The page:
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The case for Ronde Barber in the Hall of Fame

Tom Jones' two cents

The great Ronde Barber has retired and likely will head off to a television booth near you. Someday, he will be in the Bucs' Ring of Honor. But the big question is: Will he ultimately end up giving an induction speech at the Pro Football Hall of Fame in Canton? Right now, he's probably a borderline case, but here are a few arguments for why Barber should have a bust in Canton.

A club of one

With 28 sacks and 47 interceptions (not counting the postseason), Barber is a member of the exclusive 25/40 club, meaning at least 25 sacks and 40 picks. Just how exclusive is that club? Barber is the only member.

Now there are a lot of "tricked-up'' stats in sports. For example, B.J. Upton is one of only eight players in history to reach 100 home runs and 200 steals before his 28th birthday, but that hardly means he is headed to Cooperstown.

However, Barber's numbers aren't tricked up. They carry a bit more weight because they show just how versatile he was. He was quick and agile enough to cover the best receivers and fast and strong enough to track and bring down quarterbacks.

Was he a beneficiary of the Bucs' Tampa 2 defense? Yes, but the Tampa 2 worked, in part, because it had a cornerback who could do the things Barber did.

He showed up every game

There's something to be said for showing up to work every day. Of course, there's more to being a Hall of Famer than just punching the clock.

Still, Barber was good enough and durable enough to become the first defensive back since the NFL-AFL 1970 merger to start each of his team's games for 12 consecutive seasons. His 199 consecutive starts at cornerback are the most in NFL history, and he tacked on an impressive season at safety in 2012.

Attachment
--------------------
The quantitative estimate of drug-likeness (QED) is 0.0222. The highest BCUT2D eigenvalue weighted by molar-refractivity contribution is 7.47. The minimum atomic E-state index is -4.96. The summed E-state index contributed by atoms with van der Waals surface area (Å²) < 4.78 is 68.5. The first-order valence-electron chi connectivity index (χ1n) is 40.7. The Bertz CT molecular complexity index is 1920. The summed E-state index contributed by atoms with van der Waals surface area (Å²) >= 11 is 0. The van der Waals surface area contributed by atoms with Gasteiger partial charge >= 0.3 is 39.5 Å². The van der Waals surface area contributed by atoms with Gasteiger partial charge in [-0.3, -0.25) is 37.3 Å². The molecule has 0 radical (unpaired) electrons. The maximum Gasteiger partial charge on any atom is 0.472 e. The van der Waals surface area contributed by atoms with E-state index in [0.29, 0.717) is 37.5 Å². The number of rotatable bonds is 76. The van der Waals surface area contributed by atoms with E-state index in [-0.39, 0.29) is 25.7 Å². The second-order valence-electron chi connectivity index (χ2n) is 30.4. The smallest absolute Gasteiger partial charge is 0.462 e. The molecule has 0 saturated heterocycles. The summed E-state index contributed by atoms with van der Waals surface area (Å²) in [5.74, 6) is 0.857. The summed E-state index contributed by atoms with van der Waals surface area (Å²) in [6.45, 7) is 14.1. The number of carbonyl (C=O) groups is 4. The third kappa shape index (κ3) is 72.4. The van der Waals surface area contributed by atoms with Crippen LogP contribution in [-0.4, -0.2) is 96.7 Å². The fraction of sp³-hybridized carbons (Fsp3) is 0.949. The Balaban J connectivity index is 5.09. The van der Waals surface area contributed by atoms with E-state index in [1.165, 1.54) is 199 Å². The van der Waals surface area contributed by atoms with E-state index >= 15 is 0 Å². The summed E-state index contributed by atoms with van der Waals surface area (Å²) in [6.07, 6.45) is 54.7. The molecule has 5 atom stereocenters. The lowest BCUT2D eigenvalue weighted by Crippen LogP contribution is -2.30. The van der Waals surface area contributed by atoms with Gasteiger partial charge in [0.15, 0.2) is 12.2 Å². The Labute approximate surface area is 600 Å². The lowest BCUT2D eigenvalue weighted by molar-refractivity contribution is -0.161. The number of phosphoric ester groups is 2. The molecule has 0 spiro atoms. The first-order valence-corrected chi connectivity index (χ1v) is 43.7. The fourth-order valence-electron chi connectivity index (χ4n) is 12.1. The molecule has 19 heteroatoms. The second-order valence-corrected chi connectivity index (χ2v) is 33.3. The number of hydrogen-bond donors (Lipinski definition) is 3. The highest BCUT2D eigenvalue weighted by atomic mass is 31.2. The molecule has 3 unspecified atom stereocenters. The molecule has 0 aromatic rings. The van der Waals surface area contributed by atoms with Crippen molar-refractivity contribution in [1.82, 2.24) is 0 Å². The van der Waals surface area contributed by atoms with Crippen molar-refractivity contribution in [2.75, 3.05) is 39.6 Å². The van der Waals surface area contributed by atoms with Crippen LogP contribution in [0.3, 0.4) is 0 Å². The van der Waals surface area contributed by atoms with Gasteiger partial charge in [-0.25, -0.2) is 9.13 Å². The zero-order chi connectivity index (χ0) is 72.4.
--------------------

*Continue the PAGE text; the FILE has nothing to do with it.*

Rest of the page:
He was elected to five Pro Bowls — the same as Hall of Fame corners Herb Adderley and Mel Blount. He also was a three-time first-team All-Pro and a member of the 2000 All-Decade Team.

He has a signature play

You don't have to have a signature play to make the Hall of Fame, but it helps. Franco Harris has the Immaculate Reception. Marcus Allen has his Super Bowl run.

And Barber has the 92-yard interception return for a touchdown against the Eagles to seal the NFC Championship at the end of the 2002 season. That not only exorcised the Bucs' demons in Philadelphia, but led to the only Super Bowl championship in franchise history.

That play epitomized Barber's big-play capabilities.

Final analysis

Barber was one of the key pieces of one of the best defenses in NFL history. Only competition from teammates could keep him out of the Hall of Fame.

Warren Sapp is going in this summer. Derrick Brooks will assuredly go in, perhaps as early as 2014. John Lynch was a semifinalist last year, and coach Tony Dungy is eligible starting in 2014.

After Sapp and Brooks, will the Hall be willing to induct another member of a team (and a defense) that won only one Super Bowl?

If you look just at the numbers, the answer will be yes.

It will someday put Ronde Barber into the Pro Football Hall of Fame. He deserves it.

The Greatest Play

With the Bucs leading the Eagles 20-10 and 3:12 remaining in the 2002 NFC Championship Game, Philadelphia began a furious rally. With first and goal at the Bucs 10, Eagles quarterback Donovan McNabb tried to hit receiver Antonio Freeman on a slant. Barber faked a blitz, then dropped back into coverage and stepped in front for the pass for the interception and ran 92 yards into playoff history. Click the red dots below to read facts and quotes about Barber's renowned play.

 

The case for Ronde Barber in the Hall of Fame 05/08/13 [Last modified: Monday, January 13, 2014 12:12pm]
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